Tuntu(ma) is an interactive audio artwork/instrument which combines ceramics and sound. The work is one part of a set of two spatial installations, the other of which is the audio work Sound of Darkness. The work offers audible and touchable hints of the cave Kagekiyodo, which is located in Akiyoshidai Quasi-National Park in Japan. The set is a test of how spatial experience of a dark cave thousands of kilometers away can be moved into a gallery space, and how this space is perceived through the sense of hearing and touching.
Akiyoshidai was part of a coral reef 300 million years ago, and the karst formations of the area are results of limestone being soaked by rainwater. There are over 400 limestone caves shaped by groundwater in the Akiyoshidai area, one of the largest of which is called Kagekiyodo. The caves are totally dark and their spaces can only be sensed through hearing and touching.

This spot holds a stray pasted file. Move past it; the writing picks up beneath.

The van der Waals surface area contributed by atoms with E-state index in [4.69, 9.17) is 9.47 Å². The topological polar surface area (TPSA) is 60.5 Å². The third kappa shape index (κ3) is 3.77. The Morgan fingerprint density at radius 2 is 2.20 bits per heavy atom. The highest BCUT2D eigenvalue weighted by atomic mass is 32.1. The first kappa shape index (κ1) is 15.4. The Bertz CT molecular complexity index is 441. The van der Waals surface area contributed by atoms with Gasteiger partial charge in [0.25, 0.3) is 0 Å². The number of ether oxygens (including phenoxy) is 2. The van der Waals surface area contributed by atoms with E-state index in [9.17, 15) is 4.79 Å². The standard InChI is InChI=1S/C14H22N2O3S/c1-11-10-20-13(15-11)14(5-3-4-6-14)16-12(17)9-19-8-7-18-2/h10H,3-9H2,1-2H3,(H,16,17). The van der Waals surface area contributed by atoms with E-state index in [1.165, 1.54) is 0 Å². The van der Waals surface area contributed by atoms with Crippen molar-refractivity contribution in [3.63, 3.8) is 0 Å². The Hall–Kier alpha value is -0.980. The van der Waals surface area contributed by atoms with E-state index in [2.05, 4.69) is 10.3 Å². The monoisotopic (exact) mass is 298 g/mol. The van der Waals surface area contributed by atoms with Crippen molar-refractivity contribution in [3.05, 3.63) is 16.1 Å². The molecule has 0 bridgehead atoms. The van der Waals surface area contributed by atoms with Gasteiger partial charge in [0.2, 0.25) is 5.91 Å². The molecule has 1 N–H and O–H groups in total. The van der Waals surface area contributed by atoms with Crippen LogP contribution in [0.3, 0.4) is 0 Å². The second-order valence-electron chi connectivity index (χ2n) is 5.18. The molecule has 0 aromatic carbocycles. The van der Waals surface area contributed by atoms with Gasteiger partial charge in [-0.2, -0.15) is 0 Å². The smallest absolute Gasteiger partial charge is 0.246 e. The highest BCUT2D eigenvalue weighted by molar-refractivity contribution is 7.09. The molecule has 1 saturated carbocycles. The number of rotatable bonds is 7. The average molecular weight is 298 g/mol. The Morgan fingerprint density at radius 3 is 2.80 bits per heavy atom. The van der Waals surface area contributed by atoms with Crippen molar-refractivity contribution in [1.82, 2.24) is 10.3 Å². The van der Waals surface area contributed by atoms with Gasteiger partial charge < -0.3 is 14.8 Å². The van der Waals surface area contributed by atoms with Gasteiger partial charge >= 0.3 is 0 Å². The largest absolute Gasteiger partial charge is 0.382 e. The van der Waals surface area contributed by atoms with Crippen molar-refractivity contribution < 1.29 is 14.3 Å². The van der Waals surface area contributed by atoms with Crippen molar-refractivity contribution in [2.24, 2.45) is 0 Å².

The ceramic parts of the work are copies of the water-worn walls of the cave. By touching them, the exhibition visitor can play the work. Japanese sound artist Miyuki Inoue has produced onomatopoetic phones describing sounds of water to each surface structure. Phones played by the exhibition visitor, and field recordings made in the cave form an ever changing soundscape representing sounds of water.
The works have been produced in the Akiyoshidai International Art Village artist residency in Japan.
The sounds of the work Tuntu(ma) are produced by sound artist Miyuki Inoue, sound design is by Saku Kämäräinen and technical implementation is by Ikahu Media Art / Marko Tandefelt and Pasi Rauhala.